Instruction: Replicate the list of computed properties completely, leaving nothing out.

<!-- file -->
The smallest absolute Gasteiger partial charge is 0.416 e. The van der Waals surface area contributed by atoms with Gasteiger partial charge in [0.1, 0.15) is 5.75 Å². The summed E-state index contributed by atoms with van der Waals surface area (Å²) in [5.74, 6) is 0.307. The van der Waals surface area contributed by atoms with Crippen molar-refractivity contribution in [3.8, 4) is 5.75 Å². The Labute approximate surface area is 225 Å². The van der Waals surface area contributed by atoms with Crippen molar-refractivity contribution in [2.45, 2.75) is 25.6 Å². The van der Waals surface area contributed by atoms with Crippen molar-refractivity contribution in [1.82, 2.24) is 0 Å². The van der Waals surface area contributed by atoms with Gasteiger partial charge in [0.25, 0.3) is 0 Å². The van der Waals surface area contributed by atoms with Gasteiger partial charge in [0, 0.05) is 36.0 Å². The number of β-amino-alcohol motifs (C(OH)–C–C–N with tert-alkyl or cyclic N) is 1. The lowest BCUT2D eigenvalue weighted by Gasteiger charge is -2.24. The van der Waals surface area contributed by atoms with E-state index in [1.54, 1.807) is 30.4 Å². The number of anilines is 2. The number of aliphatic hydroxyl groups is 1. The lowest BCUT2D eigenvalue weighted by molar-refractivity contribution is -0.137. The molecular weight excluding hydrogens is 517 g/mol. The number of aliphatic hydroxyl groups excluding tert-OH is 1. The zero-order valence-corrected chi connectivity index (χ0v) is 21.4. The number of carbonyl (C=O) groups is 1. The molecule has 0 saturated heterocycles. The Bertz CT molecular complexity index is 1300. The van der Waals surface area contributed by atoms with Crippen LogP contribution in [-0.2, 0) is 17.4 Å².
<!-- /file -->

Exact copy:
The smallest absolute Gasteiger partial charge is 0.416 e. The van der Waals surface area contributed by atoms with Gasteiger partial charge in [0.1, 0.15) is 5.75 Å². The summed E-state index contributed by atoms with van der Waals surface area (Å²) in [5.74, 6) is 0.307. The van der Waals surface area contributed by atoms with Crippen molar-refractivity contribution in [3.8, 4) is 5.75 Å². The Labute approximate surface area is 225 Å². The van der Waals surface area contributed by atoms with Crippen molar-refractivity contribution in [2.45, 2.75) is 25.6 Å². The van der Waals surface area contributed by atoms with Crippen molar-refractivity contribution in [1.82, 2.24) is 0 Å². The van der Waals surface area contributed by atoms with Gasteiger partial charge in [0.25, 0.3) is 0 Å². The van der Waals surface area contributed by atoms with Gasteiger partial charge in [0, 0.05) is 36.0 Å². The number of β-amino-alcohol motifs (C(OH)–C–C–N with tert-alkyl or cyclic N) is 1. The lowest BCUT2D eigenvalue weighted by Gasteiger charge is -2.24. The van der Waals surface area contributed by atoms with E-state index in [1.54, 1.807) is 30.4 Å². The number of anilines is 2. The number of aliphatic hydroxyl groups is 1. The lowest BCUT2D eigenvalue weighted by molar-refractivity contribution is -0.137. The molecular weight excluding hydrogens is 517 g/mol. The number of aliphatic hydroxyl groups excluding tert-OH is 1. The zero-order valence-corrected chi connectivity index (χ0v) is 21.4. The number of carbonyl (C=O) groups is 1. The molecule has 0 saturated heterocycles. The Bertz CT molecular complexity index is 1300. The van der Waals surface area contributed by atoms with Crippen LogP contribution in [-0.2, 0) is 17.4 Å².